Picking out your perfect mattress is one of the most important decisions you can make for your home — after all, it's the key to a good night's sleep — but the amount of options when you shop can make it seem like an impossible task. Between navigating the wide range of materials and marketing lingo, sorting through all of the sizes and specs and figuring out how much you should spend, it can be downright exhausting.

Fortunately, the bedding pros in the Good Housekeeping Institute's Textiles Lab extensively test to find the best mattress for every type of sleeper. We research the brands and features, have both analysts and consumer testers review the mattresses firsthand and run proprietary surveys with our tester panel to get long-term feedback on the models they already own. After evaluating hundreds of models over the years, we've learned a thing or two about how to shop for your ideal mattress. Before you dive in, keep in mind: There isn't one best mattress that'll work for everyone. It's important to consider your personal needs when you shop.

This content is imported from poll. You may be able to find the same content in another format, or you may be able to find more information, at their web site.

What to consider when choosing a mattress

First and foremost, your spine stays aligned when you lie down. Your sleep position, body type and personal preferences for the feel and materials will all play a role in determining which mattress is best suited for your needs. You also want to consider cost, convenience, durability and any sleep issues — i.e., whether you're a hot sleeper, have back pain or get woken up by your sleeping partner. We'll break down these topics (and more!) to help you decide.

preview for How to Choose a Mattress

Types of Mattresses

Memory foam and innerspring beds are the most popular types, but additional constructions are becoming more common to give shoppers a variety. Within each mattress type, you can still find a wide range of firmness levels and price points. Here's how to select your mattress type:

Memory foam

Memory foam mattresses offer the best pressure relief because they conform to your body and take weight off pressure points. Users describe lying on foam beds as feeling like they're being cradled. These mattresses are especially ideal for side sleepers or anyone with back pain because they help promote proper spine alignment by putting less stress on your shoulders and hips. They also help with motion isolation, so you're less likely to feel your sleeping partner move.

There are often multiple layers with firmer foam on the bottom for durability and support and softer foam on top for comfort. A downside to memory foam is that it can trap in heat more easily, though many brands now offer built-in cooling features to prevent overheating.

Latex

Latex mattresses feel somewhat similar to memory foam, but it's more resilient (i.e. bouncy) and feels firmer with less sinking in. Natural latex is made from rubber trees and may be used in organic mattresses, making it an ideal choice for eco-conscious shoppers. It tends to be more expensive than memory foam.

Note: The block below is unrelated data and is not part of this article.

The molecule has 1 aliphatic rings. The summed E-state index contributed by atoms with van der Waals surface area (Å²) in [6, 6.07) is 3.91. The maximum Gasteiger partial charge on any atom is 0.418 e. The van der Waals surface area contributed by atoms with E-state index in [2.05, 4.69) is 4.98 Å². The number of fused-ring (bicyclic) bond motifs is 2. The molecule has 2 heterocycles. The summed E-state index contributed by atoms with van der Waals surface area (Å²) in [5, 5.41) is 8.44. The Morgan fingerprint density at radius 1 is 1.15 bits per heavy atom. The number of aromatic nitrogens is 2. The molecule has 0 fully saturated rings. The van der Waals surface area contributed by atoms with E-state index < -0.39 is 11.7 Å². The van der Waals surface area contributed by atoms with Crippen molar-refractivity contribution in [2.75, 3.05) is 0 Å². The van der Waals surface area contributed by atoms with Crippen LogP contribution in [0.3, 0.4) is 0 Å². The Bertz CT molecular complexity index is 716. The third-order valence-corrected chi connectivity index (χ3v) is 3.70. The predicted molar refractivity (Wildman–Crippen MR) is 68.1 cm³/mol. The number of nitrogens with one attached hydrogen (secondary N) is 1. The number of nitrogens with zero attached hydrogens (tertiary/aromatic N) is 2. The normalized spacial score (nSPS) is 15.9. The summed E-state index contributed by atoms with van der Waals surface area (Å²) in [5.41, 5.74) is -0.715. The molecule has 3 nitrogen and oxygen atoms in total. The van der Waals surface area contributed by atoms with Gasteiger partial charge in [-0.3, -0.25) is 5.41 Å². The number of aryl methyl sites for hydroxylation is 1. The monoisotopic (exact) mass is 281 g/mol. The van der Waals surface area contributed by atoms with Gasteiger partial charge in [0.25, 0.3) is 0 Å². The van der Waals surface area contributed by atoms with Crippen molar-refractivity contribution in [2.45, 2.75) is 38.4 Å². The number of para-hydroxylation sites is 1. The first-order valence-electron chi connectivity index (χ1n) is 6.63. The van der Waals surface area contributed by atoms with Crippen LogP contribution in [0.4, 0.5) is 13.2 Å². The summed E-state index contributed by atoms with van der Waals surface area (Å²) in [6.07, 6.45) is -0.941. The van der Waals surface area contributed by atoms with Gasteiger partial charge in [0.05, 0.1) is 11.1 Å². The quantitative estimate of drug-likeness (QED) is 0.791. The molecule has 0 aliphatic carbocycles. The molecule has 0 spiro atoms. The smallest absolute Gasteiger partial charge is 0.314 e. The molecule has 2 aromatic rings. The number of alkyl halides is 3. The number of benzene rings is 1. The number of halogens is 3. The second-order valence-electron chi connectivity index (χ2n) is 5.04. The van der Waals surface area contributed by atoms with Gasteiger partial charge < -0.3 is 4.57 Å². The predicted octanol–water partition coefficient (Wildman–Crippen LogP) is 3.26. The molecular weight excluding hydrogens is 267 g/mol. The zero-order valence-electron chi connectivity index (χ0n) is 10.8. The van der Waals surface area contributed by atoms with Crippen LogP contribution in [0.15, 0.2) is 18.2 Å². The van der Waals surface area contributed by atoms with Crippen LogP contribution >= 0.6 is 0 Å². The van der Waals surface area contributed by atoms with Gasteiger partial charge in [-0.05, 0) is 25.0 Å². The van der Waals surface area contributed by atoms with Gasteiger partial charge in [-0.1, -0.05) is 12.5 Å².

There are two prominent types of latex you'll notice as you shop: Dunlop, which is often denser, and Talalay, which may feel softer. Though in reality, you may not even be able to feel the difference between these two.

Innerspring

These beds are made of steel coils, making them firmer and providing more bounce. Innerspring mattresses feel familiar to many shoppers, especially compared to the boxed mattresses that have become popular in recent years. They're more suitable for back and stomach sleepers, who benefit from a firmer surface to keep the spine aligned.

Consider both coil gauge and coil count when you shop. Coil gauge tells you how thick the steel is; it typically ranges from 12-15 and a lower number means it's firmer and more durable. Coil count tells you the number of coils in the mattress; a quality model will have at least 400 coils in a Queen size. You can also consider pocketed coils, which means each spring is individually wrapped (instead of webbed together) for targeted support.

Hybrid

Hybrid mattresses use a combination of memory foam or latex and coils so you don't have to pick just one. These have become more popular in recent years, especially for online mattress brands. Typically, coils sit on the bottom for support, while foam sits on top for pressure relief. Many hybrids on the market — especially from bed-in-a-box brands — feel very similar to foam beds when you lie down. Just note that they're going to be more expensive and heavier to set up than their all-foam alternatives.

Adjustable

While these are less common, adjustable mattresses have air chambers that allow you to control the mattresses firmness level. They're especially useful for couples that have different preferences. They're expensive, though users consistently tell us their purchase was well worth the splurge thanks to the quality sleep they achieve.

The Best Mattresses for Every Material Preference
Best Memory Foam Mattress